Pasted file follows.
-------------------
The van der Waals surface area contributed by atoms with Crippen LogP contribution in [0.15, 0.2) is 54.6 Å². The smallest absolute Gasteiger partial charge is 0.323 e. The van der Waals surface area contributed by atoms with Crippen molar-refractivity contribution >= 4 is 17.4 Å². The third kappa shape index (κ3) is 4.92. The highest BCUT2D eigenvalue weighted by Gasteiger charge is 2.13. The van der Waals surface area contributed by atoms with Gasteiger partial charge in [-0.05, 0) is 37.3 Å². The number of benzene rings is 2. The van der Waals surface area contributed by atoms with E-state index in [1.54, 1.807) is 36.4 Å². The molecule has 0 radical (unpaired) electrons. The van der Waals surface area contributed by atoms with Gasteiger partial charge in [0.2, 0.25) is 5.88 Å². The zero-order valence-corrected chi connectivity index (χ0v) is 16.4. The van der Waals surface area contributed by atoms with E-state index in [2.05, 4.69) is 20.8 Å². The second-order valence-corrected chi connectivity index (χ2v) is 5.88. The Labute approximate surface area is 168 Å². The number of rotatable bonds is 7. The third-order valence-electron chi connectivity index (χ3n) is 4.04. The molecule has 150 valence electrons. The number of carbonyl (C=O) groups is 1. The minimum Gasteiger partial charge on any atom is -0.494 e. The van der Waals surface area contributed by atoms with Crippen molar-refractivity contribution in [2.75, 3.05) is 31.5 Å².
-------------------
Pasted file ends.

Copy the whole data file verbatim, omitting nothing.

The van der Waals surface area contributed by atoms with Crippen LogP contribution in [0.15, 0.2) is 54.6 Å². The smallest absolute Gasteiger partial charge is 0.323 e. The van der Waals surface area contributed by atoms with Crippen molar-refractivity contribution >= 4 is 17.4 Å². The third kappa shape index (κ3) is 4.92. The highest BCUT2D eigenvalue weighted by Gasteiger charge is 2.13. The van der Waals surface area contributed by atoms with Gasteiger partial charge in [-0.05, 0) is 37.3 Å². The number of benzene rings is 2. The van der Waals surface area contributed by atoms with E-state index in [1.54, 1.807) is 36.4 Å². The molecule has 0 radical (unpaired) electrons. The van der Waals surface area contributed by atoms with Gasteiger partial charge in [0.2, 0.25) is 5.88 Å². The zero-order valence-corrected chi connectivity index (χ0v) is 16.4. The van der Waals surface area contributed by atoms with E-state index in [2.05, 4.69) is 20.8 Å². The second-order valence-corrected chi connectivity index (χ2v) is 5.88. The Labute approximate surface area is 168 Å². The number of rotatable bonds is 7. The third-order valence-electron chi connectivity index (χ3n) is 4.04. The molecule has 150 valence electrons. The number of carbonyl (C=O) groups is 1. The minimum Gasteiger partial charge on any atom is -0.494 e. The van der Waals surface area contributed by atoms with Crippen molar-refractivity contribution in [2.75, 3.05) is 31.5 Å².